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The world doesn't revolve around his death

Updated: Jul 23, 2021

I was having a conversation at the kitchen table with my surviving son Nick yesterday. He had flown in for the weekend for a family wedding, and we were chatting about his upcoming plans for the summer. He’s going to move from one side of the country to another and will be bringing his dog to my home for a few weeks as he navigates the transition. When he started mentioning the dates that he’d be arriving with Leo the labradoodle, I realized it would be right around the time of the anniversary of the death of my son Chad. My ears perked up a bit and I asked Nick “can you be here on the 23rd?”.

He said: "Why? What’s the 23rd?”

I was more than surprised for a moment. But whaddya know, the anniversary of Chad’s death is not front and center in Nick’s life.

It took a second, and then.. wait for it… I thought:

Well thank God. Thank God that the anniversary of his brother’s death is not at the front and center of Nick’s life.

This thought gave me pause, and made me wonder (a little later on) - should it be so front and center in my life? Should I be walking through these next few weeks with that date firmly set ahead of me? The anniversary…it’s coming closer…the anniversary…gloom and doom….the anniversary…what will I do that day? ... Stuck in future tripping, "should"-ing all over myself.

Later in the day, when Nick and I were guests at that wedding, and everyone around us was having a nice time - including us - yes of course I thought about Chad. And I mentioned his name a couple of times, when it was relevant, even though people don’t know what to say to that. I mention him anyway. It’s my little way of thinking I'm teaching them something - teaching them it’s okay to speak of the dead. They might have a friend someday who loses a child or grandchild and maybe they will learn something from me about how to interact with the bereaved. I don’t know why I carry a torch about that, but I do.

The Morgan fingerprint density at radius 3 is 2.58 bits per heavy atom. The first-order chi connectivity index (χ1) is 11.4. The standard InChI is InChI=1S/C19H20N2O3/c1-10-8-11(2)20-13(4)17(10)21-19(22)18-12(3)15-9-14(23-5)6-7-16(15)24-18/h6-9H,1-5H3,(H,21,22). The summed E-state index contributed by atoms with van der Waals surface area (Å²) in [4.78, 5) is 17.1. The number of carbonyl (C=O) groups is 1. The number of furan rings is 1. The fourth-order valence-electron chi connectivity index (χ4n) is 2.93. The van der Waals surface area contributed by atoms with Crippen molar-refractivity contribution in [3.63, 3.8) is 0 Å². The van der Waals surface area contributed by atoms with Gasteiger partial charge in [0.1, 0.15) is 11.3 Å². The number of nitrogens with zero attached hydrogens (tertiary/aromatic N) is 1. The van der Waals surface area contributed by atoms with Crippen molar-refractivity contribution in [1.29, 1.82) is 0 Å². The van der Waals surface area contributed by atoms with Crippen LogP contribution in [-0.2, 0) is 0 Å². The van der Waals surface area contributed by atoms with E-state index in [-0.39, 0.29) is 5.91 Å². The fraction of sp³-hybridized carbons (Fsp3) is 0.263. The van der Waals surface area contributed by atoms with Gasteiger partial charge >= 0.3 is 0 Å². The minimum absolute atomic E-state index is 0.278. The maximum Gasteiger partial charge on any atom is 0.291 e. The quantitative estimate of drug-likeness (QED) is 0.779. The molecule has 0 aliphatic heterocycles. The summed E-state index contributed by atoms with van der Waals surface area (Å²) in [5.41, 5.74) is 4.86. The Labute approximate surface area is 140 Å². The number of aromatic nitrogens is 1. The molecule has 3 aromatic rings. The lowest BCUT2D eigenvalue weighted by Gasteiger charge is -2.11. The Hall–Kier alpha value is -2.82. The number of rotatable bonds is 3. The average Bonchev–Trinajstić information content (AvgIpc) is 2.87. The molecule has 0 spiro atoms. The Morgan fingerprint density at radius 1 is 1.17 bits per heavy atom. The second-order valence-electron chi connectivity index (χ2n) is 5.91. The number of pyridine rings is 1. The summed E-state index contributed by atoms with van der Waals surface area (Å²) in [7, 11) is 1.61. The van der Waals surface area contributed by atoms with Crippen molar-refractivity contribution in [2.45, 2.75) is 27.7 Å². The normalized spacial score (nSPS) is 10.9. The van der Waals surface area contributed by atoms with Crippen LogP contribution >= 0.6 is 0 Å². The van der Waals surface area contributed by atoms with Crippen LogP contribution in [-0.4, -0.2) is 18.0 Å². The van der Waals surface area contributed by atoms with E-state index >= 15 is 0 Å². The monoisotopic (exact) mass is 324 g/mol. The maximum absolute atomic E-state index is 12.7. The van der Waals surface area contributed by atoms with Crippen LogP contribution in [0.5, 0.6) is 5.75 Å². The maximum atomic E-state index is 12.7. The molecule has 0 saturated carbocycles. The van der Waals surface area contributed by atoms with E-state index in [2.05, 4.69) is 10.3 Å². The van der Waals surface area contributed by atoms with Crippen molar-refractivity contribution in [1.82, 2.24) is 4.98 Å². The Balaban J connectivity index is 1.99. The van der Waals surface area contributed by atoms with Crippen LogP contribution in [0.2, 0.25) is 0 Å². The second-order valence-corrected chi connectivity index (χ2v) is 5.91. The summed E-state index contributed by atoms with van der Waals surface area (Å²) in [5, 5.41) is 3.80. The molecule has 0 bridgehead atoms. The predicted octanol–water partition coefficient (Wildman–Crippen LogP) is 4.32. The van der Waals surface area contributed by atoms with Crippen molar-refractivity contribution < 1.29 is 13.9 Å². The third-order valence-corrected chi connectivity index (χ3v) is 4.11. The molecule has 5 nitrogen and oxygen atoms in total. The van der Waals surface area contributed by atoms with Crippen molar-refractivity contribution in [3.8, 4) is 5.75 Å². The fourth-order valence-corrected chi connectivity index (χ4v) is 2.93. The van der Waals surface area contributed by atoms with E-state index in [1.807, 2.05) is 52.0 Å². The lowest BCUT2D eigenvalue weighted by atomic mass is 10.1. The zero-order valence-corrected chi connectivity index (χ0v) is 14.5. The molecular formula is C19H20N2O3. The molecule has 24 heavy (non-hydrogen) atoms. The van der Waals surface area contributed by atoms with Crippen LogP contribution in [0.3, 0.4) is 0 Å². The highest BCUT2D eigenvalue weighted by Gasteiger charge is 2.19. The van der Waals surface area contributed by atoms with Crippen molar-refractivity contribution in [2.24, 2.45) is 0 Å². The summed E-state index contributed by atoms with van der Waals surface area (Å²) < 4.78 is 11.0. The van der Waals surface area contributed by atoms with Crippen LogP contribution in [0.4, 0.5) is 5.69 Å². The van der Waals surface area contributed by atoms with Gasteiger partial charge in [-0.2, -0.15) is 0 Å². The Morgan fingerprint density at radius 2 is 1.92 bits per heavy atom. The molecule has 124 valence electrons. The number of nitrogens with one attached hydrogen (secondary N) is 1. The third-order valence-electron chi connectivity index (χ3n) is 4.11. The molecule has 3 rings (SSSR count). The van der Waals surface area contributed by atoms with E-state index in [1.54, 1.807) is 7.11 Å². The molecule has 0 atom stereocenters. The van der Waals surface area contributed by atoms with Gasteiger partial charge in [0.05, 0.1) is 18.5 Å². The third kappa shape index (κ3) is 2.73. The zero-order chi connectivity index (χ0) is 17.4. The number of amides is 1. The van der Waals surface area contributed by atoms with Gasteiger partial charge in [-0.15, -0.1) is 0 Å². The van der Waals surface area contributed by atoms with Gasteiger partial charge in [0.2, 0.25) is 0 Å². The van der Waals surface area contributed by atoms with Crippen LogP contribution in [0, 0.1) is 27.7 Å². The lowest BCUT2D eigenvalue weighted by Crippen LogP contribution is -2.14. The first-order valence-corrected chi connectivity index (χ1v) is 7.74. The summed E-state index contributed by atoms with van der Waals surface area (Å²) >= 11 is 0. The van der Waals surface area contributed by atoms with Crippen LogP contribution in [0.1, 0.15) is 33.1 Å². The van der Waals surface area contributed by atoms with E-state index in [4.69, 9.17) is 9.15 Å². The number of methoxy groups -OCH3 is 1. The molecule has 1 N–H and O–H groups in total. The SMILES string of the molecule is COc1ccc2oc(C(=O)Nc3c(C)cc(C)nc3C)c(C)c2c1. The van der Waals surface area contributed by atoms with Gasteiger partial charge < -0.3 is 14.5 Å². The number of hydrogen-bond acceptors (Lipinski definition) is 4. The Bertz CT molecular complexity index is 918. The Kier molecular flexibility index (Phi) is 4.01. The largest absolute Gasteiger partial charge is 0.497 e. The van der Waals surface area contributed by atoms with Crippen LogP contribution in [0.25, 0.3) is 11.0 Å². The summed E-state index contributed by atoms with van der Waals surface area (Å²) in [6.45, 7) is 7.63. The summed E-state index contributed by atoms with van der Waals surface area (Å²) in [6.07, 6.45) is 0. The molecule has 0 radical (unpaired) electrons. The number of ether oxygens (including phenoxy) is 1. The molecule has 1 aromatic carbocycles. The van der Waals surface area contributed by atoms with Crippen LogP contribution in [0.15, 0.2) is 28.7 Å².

So this morning, I woke up feeling okay. I texted the mother of the groom. I texted the happy couple. I drank my coffee and spent some Sunday morning time in meditation and prayer. Because here’s the thing: life really does go on. Kids grow up and get married. Young couples get pregnant. Awkward young singles chat with divorced older singles at the thoughtfully-agonized-over-seating-arranged tables. People dance in a group - everyone trying to fit in and belong.

And people die too. Couples miscarry. Children get sick. Cars crash. Guns fire and bombs blow. Young adults accidentally overdose. Some die by suicide. Aunts and Uncles get cancer. Grandpas break their hips. And the weddings continue. Because life is simply too precious not to celebrate it. And as the happy couple begins their life together, may God bless them in their joys and their sorrows. Because life brings both, and there’s no other option but to dance with the one, before the other cuts in.


til death do they part.


And on the anniversary, I'll light a candle. And all will be well. It really will.

Comment Prompt:

In what ways are you attempting to dance with the joy and the sorrow - as life brings both? Share any small steps you have taken or would like to take.


When commenting, please consider the sensitivity of other readers, share from your own experience, and be respectful in your answers to the comment prompt. Thanks for making this a hopeful and healing experience for all of our members.


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